suspect these headline numbers will ebb away. they may well have some stickiness to them over the next couple of courses. i think the e.c.b. will be reticent to do anything about it, they will be trying to look through these numbers and actually celebrating, even if they thought these numbers were enduring, they'd be celebrating the fact that they have got some more lasting inflation system but i doubt that's actually the case. i think that will work its way out and if we're having conversations through q1 and q2 next year, we'll see the numbers ebb away significantly. manus: part of the constructive story around europe, the value story, the repricing in the bond market as well, bill, is not just easy terms from the e.c.b. but it's a rollout of vaccine. martin malone sent in a lovely chart overnight which annmarie and i were looking at.
this is the weekly rollout of vaccines around the world. china take on 140 million a week, e.u. 26 million. 10% of the rollout of vaccine was in europe globally this week. we're going to go for 6 billion globally by the ovene the year. if things go according to plan how spornt the rollout of vaccine and distribution in the european story and if it's fully priced? >> we know that the sort of european union had a couple of sort of false starts in the sort of covid vaccination rate and the u.k. and u.s. especially stole the march on this sort of initiative. manus: we have seen -- we seem to have lost bill for a moment. we're just pausing, hopefully
we'll get bill back in a second. bill, can you hear us? maybe -- >> i hear you. manus: ok. bill is back with us. let's bring back in and finish his thought. bill, you were paused by the vis cisse tuesday of technology. finish your thought there for us. >> i'm not sure where i left you, manus. the e.c.b. and the opening up but look, in reality, this isn't a typical cyclical recovery. the vaccination rates, of which the -- europe was sort of less -- left behind in the beginning is really important for them. for us, the next stage of this recovery, global recovery, is the mobility. this is -- we've had the opening
everything up but this vaccination we have to all kind of accept the fact that it's going to be a high relationship between the next level of vaccinations and the mobility. for the freedom of movement within the euro zone, that's incredibly important to unleash the next level of consumer spending, the discretionary spending, the bigst items within europe. this is really important. to your question -- manus: bill, we're going to have to leave it there, so sorry, technology and time the two thieves in this. the rollout of vaccine has been immense and the ability to travel inside europe is phenomenal and could be the thing that helps them. you know before the end of the summer you have to play your guitar on the show one morning. he's a great guitar player there annmarie, what have we got stacked in the show? annmarie: well, just ahead, manus, we look at bloomberg is
even though it's below the threshold to have others collect revenues. let's go to eric, this is making sure that perhaps some of the big parts, the channels here, is how these agreements are completed. they do impact companies like amazon. eric, good morning. >> good morning. yeah, the interesting part of the story, of course, is that we're taking a look at amazon's current numbers here but as we've all heard, these are still, you know, early stages for the discussions and we're going to have multiple rounds of discussions in the coming months and it's going to take probably years for these rules to actually be implemented. so for a company like amazon they could look very different five years from now or however many years it takes for them to get to the point. that's probably one of the major challenges for actually crafting a set of rules that targets a company is that you don't know what the company's results will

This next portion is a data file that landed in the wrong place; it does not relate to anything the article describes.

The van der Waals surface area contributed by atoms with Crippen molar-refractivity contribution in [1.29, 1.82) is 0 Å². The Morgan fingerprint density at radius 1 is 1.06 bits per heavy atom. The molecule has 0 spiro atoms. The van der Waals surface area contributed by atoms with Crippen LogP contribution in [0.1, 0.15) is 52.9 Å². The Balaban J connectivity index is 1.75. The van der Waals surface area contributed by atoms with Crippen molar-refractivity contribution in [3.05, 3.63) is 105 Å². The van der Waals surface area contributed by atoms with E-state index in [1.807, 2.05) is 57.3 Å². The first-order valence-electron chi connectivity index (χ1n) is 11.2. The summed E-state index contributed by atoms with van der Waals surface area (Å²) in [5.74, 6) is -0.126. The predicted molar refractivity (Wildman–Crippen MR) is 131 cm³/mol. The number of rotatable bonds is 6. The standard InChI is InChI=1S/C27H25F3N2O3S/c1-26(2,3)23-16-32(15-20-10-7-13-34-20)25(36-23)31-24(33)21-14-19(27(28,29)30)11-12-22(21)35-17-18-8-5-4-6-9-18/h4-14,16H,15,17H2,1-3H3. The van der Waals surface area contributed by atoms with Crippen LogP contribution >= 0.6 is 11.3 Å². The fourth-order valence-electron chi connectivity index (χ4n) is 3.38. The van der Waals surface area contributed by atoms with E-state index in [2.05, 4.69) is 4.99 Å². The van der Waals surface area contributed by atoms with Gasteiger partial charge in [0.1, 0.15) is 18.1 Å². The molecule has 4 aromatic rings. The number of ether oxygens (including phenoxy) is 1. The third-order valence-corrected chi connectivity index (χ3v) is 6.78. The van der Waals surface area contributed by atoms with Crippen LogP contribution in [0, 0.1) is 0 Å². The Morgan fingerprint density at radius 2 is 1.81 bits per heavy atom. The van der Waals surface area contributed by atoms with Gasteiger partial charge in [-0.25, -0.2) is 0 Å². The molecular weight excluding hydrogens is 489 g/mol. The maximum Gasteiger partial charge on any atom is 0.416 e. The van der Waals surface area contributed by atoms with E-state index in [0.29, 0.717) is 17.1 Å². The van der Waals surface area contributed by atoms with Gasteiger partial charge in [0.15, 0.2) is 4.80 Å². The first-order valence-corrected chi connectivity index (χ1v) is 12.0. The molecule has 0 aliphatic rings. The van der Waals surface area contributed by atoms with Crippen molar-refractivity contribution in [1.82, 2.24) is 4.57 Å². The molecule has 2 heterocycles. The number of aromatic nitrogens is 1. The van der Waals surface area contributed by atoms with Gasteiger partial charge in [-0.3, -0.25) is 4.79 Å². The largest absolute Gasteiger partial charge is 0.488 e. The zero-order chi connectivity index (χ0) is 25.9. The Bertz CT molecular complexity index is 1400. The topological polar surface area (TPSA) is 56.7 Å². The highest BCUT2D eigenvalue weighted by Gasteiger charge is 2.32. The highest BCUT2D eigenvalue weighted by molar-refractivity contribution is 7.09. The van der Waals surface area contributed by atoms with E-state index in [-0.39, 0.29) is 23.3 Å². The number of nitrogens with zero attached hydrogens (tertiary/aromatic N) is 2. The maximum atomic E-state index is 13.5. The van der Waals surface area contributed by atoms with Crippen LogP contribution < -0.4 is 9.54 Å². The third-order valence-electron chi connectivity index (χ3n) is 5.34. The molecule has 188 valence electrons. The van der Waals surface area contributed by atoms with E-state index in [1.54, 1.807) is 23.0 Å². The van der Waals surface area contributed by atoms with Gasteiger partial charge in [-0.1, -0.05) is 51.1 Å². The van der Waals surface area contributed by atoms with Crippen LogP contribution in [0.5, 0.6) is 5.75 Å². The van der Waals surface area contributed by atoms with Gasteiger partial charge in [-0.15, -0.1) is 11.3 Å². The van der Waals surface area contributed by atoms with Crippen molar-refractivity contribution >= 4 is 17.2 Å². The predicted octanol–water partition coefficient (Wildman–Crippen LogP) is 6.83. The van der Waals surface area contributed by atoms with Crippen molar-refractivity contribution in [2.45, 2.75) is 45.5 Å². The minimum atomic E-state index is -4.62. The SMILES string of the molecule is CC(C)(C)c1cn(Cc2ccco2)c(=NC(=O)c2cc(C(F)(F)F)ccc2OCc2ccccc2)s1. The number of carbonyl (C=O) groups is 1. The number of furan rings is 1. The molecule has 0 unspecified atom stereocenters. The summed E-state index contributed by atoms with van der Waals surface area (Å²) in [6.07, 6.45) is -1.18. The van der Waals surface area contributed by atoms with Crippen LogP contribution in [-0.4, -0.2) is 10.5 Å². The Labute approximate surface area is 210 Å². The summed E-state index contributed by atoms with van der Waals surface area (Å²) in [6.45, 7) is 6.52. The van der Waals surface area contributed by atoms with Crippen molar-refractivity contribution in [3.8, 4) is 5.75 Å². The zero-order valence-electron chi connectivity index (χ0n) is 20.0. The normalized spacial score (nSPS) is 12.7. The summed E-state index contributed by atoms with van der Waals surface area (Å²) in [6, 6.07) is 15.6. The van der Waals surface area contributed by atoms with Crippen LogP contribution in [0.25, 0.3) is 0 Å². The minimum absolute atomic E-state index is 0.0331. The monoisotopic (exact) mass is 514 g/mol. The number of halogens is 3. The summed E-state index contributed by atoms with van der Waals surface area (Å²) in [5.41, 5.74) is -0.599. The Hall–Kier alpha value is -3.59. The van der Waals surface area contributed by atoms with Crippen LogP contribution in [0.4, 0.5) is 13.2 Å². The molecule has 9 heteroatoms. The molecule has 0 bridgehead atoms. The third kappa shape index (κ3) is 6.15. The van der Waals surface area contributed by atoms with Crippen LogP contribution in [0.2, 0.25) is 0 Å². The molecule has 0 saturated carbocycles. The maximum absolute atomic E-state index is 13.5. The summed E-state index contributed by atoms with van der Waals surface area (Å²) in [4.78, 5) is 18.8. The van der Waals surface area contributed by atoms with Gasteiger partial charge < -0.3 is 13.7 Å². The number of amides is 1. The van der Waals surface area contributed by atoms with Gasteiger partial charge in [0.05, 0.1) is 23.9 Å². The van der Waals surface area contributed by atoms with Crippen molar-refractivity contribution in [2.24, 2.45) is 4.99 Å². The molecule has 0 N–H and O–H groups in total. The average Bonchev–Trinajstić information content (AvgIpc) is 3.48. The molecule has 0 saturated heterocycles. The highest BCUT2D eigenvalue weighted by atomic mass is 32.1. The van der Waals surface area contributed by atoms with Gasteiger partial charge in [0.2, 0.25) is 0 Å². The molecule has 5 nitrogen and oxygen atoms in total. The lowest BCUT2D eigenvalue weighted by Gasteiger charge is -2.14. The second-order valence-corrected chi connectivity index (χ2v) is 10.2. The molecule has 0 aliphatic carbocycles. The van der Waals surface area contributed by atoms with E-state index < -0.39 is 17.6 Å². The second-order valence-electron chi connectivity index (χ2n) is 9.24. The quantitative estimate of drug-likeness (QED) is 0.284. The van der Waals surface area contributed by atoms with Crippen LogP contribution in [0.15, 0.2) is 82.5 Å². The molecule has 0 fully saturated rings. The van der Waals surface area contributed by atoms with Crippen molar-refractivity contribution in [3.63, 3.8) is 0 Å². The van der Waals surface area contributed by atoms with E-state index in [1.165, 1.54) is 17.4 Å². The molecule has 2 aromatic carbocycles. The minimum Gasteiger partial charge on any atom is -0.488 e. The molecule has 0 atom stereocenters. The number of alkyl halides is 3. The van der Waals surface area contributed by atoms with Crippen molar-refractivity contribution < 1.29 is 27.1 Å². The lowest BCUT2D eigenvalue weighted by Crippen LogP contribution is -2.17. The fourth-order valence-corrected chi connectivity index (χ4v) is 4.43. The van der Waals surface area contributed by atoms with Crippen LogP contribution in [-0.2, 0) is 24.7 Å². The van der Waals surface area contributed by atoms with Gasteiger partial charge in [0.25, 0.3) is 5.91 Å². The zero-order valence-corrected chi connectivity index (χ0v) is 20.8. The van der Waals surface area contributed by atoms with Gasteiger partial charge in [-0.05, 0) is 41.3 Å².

be like year to year, let alone tiing to forecast something several years from now. and of course the fact that you've got all these countries that all have their own, you know, views on this. and you know, that's why this whole process has take son many years already. annmarie: what does it mean for places like hong kong who have lower tax brackets? >> as i pointed out, there's a lot of different markets in place here. for honging on congress, this is a market that has long been known as a simple tax regime, a low tax regime. the financial secretary, paul chan, was speaking to the city's legislature and was asked that question by a lawmaker. he pointed out some of the city's incentives or tax concessions for big industry might be affected. they might be restrained in terms of being able to offer these things in the future. so they are looking for alternate options.
we are keeping an eye on how this develops for a market like hong kong. annmarie: eric, thanks so much, eric lamb, thanks for joining us this morning. just ahead we look at the inflation debate with all eye ops u.s. c.p.i. this is bloomb in business, it's never just another day. it's the big sale, or the big presentation. the day where everything goes right. or the one where nothing does. with comcast business you get the network that can deliver gig speeds to the most businesses and advanced cybersecurity to protect every device on it— all backed by a dedicated team, 24/7. every day in business is a big day. we'll keep you ready for what's next. comcast business powering possibilities. so many people are overweight now and asking themselves, "why can't i lose weight?" for most, the reason is insulin resistance, and they don't even know they have it. conventional starvation diets don't address insulin resistance. that's why they don't work. now there's release from golo.